English 192
Science Fiction
Spring 2002
Professor William Warner

Course Overview



Study Materials

Course Policies


Conceptual Overview
During the course of the 20th century, science fiction became one of the most popular, influential and pleasurable ways to speculate about the accelerating changes in our world. This course will offer a selective survey of science fiction, beginning with classic texts of H.G. Wells, The Time Machine and The War of the Worlds, and ending with the Wachowski brothers' cyberpunk film, The Matrix. In this course we will pay special attention to these themes: alien invasion, machine intelligence and the cyborg, futures for gender, the perfection of simulation, and the issue of domination and freedom. Along the way, we will investigate how changes in 20th century media—from cheap print and bright covers, to film, radio, television and computer based new media—have helped to enable science fiction, and become a theme for analysis within science fiction. Our course will work with questions like the following: what is science fiction? from where in the history of Western narrative does science fiction come? what are its distinct pleasures? is there a special affinity between film and science fiction? does science fiction have predictive value?

This course is part of the UCSB's English Department's new curricular project entitled Transcriptions: a Digital Humanites Project on the Cultures of Information.

Course Web Address:

Class Location and Time:
Lecture location/Time: Buchanan 1910; Tues 5-6PM; Thurs 5-7PM

Professor Warner's Office Hours:
2507 South Hall
Friday, 1:30-2:30PM, and by appointment

Technology Help:
There will be drop in hours for this class in the Transcriptions Studio, South Hall 2509

Required Texts and Films (see Schedule):
Books are available from the UCSB Bookstore and in the bookstore in IV.


  • H. G. Wells, The Time Machine & The War of the Worlds; Fawcett Books; ISBN: 0449300439
  • Isaac Asimov I, Robot. Reprint edition (July 1994) Bantam Books; ISBN: 0553294385
  • Arthur Clark. 2001: A Space Odyssey, Reissue edition (September 12, 2000) Roc; ISBN: 0451457994
  • Ursula K. LeGuin. The Left Hand of Darkness Reissue edition (January 1991) Ace Books; ISBN: 0441478123
  • The Norton Book of Science Fiction. Ed. By Ursula LeGuin and Brian Attebery. Paperback (June 1999) W.W. Norton & Company; ISBN: 0393972410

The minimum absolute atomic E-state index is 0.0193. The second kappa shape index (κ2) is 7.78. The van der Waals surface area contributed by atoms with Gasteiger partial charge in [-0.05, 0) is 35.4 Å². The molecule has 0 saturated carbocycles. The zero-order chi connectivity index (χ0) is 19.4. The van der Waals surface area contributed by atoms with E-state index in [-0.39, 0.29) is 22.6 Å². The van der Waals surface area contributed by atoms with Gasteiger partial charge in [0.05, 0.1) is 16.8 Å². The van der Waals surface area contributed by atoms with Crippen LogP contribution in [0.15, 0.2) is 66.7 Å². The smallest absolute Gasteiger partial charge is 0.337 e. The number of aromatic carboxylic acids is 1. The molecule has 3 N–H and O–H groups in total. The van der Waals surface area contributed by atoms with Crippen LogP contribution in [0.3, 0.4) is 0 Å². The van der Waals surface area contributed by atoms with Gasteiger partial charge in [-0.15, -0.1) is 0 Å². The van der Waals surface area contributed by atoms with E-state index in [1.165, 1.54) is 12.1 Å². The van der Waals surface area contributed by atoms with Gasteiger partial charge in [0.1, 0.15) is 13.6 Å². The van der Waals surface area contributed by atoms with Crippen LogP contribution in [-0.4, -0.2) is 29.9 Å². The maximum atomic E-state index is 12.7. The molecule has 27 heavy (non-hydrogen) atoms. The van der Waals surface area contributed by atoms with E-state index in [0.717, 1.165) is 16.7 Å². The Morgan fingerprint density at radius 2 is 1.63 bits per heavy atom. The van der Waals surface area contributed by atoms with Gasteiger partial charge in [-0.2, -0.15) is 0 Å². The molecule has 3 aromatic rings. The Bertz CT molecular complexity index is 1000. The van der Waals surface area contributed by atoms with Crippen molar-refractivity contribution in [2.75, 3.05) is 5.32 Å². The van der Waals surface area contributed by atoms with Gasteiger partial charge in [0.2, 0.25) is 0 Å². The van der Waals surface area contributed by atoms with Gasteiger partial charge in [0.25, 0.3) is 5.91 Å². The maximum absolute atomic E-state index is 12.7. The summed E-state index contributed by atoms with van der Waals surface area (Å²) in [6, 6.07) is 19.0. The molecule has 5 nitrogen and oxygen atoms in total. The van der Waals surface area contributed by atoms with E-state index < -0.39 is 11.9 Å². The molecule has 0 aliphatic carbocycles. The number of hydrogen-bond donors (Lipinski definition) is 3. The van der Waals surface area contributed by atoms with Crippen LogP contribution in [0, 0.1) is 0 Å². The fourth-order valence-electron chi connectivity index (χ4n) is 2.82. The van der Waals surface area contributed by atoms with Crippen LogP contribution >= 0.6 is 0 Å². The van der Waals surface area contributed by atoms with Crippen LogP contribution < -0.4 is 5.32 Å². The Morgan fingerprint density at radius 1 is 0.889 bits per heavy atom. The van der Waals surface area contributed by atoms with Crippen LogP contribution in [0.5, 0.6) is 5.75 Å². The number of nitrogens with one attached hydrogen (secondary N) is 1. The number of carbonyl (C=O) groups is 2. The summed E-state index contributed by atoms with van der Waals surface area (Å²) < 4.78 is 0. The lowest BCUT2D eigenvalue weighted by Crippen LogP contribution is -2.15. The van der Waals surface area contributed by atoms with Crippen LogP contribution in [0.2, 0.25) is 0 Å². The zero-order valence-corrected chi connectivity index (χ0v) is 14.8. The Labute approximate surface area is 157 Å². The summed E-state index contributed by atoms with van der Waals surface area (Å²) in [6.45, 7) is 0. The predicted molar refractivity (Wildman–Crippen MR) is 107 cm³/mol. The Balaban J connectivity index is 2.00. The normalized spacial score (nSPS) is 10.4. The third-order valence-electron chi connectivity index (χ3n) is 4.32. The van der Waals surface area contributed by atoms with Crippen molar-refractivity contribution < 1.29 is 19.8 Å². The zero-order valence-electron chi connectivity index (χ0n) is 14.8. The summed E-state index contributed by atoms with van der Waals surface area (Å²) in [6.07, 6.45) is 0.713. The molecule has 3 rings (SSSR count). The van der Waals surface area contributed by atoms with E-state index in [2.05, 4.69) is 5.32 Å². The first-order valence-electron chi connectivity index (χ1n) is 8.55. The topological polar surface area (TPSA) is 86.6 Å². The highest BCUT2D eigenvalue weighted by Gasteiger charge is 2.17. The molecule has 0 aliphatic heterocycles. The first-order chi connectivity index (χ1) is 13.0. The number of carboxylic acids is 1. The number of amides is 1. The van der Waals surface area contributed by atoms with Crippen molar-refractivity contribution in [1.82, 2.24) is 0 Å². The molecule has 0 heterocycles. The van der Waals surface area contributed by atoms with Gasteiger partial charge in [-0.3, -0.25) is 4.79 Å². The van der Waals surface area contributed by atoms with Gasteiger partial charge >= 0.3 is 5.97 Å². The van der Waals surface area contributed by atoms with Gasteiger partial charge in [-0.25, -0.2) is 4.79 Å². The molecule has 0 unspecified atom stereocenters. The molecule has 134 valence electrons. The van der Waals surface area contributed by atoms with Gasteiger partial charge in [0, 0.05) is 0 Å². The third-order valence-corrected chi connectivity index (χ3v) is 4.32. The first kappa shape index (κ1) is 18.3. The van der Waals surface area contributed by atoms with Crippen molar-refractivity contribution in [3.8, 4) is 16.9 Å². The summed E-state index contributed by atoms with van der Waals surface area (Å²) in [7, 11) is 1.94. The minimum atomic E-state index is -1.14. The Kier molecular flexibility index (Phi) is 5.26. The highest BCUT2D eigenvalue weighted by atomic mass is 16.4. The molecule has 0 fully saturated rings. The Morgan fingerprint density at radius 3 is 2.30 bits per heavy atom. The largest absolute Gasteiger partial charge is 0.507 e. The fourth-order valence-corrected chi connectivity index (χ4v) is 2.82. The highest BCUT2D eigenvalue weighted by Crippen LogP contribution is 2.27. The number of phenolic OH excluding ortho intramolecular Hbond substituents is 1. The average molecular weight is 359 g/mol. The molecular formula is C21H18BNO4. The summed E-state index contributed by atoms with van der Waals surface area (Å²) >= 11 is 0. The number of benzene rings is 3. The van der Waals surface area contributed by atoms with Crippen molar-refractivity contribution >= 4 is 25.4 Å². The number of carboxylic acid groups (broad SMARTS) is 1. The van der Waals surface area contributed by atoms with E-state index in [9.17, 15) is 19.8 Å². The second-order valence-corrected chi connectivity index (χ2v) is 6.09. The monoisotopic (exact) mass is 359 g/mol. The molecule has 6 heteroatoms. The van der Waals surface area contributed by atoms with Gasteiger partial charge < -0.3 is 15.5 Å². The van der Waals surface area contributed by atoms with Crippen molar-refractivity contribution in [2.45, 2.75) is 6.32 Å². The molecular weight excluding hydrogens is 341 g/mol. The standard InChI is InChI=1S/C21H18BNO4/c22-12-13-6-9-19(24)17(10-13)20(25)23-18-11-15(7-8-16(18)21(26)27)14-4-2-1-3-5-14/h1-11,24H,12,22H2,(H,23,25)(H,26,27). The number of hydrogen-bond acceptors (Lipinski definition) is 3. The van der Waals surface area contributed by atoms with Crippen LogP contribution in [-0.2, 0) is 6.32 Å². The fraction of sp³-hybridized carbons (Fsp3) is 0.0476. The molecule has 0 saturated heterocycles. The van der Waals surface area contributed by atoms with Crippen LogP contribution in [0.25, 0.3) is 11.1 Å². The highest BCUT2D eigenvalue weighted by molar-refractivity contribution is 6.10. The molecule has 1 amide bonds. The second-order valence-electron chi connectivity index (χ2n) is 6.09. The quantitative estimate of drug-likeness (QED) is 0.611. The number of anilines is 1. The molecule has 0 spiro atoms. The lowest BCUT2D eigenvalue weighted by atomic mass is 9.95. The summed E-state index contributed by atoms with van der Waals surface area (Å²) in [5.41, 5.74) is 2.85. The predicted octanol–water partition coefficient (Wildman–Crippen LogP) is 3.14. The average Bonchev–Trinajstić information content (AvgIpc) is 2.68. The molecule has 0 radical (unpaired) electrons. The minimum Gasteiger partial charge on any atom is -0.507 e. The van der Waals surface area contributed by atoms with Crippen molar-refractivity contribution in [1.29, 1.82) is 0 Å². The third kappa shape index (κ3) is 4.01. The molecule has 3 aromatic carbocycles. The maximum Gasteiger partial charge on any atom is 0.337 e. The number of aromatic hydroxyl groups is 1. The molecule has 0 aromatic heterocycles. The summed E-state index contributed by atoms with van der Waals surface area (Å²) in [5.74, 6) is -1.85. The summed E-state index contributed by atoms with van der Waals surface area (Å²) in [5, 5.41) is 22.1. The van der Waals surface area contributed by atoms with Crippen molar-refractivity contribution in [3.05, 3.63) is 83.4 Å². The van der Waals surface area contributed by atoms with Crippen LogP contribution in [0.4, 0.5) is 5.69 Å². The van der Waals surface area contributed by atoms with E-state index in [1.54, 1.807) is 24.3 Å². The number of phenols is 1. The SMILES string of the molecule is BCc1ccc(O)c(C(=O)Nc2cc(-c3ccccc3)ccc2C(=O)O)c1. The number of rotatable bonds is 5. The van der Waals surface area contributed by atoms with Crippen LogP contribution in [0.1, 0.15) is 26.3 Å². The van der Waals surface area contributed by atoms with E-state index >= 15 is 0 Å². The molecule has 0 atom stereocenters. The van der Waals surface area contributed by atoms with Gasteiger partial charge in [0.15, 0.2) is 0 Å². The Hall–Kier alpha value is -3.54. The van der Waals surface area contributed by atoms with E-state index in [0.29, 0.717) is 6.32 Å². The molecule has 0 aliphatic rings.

• Various on-line readings

Films\ Radioplay:
Screenings will be held Wed. 5:00PM - 7:30PM in Buchanan 1920. I will also have films available at the learning lab in Kerr Hall. Of course, you may also screen these at home.

  • Metropolis (Fritz Lang, 1927)
  • Radio play of "The War of the Worlds" (Orson Welles, 1938): This radio play can be found online as the October 30, 1938 broadcast of The Mercury Theatre on the Air
  • The Stepford Wives (Forbes, 1975)
  • 2001: A Space Odyssey (Kubrick, 1968)
  • Star Trek: the Next Generation: I, Borg (1992)
  • Blade Runner (Scott, 1982)
  • The Matrix (Wachowski Brothers, 1999

Assignments (Details):

  • 1st paper: 4 pp.
  • Midterm: matching, identification, and short essay question
  • 2nd paper: 5pp.
  • Final exam: matching, identification, and 2 long comparative essays

Course Policies (Details)

Read, Screen, Attend, Participate, and Think Continuously

Honors Section (Assignments and Projects)

Location: South Hall 1415; Time: Friday, 12:00-12:50PM
Focus for the section: Class members will divide into small teams and prepare web-sites that expand upon some dimension of this course's study of science fiction. Web experience is desireable but not necessary.
First meeting: Friday, April 12th.

Honors Projects: presented to Lecture June 6, 2002

Section Contact Information:
Please note: if a student has not appeared in their section by week 2, her or she will be dropped from the class roll.
In order to communicate with Professor Warner or your TA, please use email. Feel free to write at any time. All the instructors in this course like to know what's on your mind.

Instructor/ Office Sections Location email address
Elizabeth Freudenthal
SH 3432 N. Grad Tower
Wed 9am
Wed 10am
SH 1609
SH 1430
Steve Sohn
SH 4431 Grad Tower
Wed 12pm
Wed 1pm
SH 1415
Santa Rosa dorm
Jennifer Stoy
SH 2432
Grad Tower
Thurs 8am
Thurs 9am
SH 1415
Santa Rosa dorm
Chris Hoffpauir
SH 4431Q
Grad Tower
Thurs 3pm
Thurs 4pm
Santa Rosa
Santa Rosa dorm
Professor Warner/
SH 2507
Fri 12pm
SH 1415 warner@english.ucsb.edu

This page was composed by Professor William Warner. Last changed 4/2/02. This course is part of the Transcriptions Project of the Department of English at UC /Santa Barbara.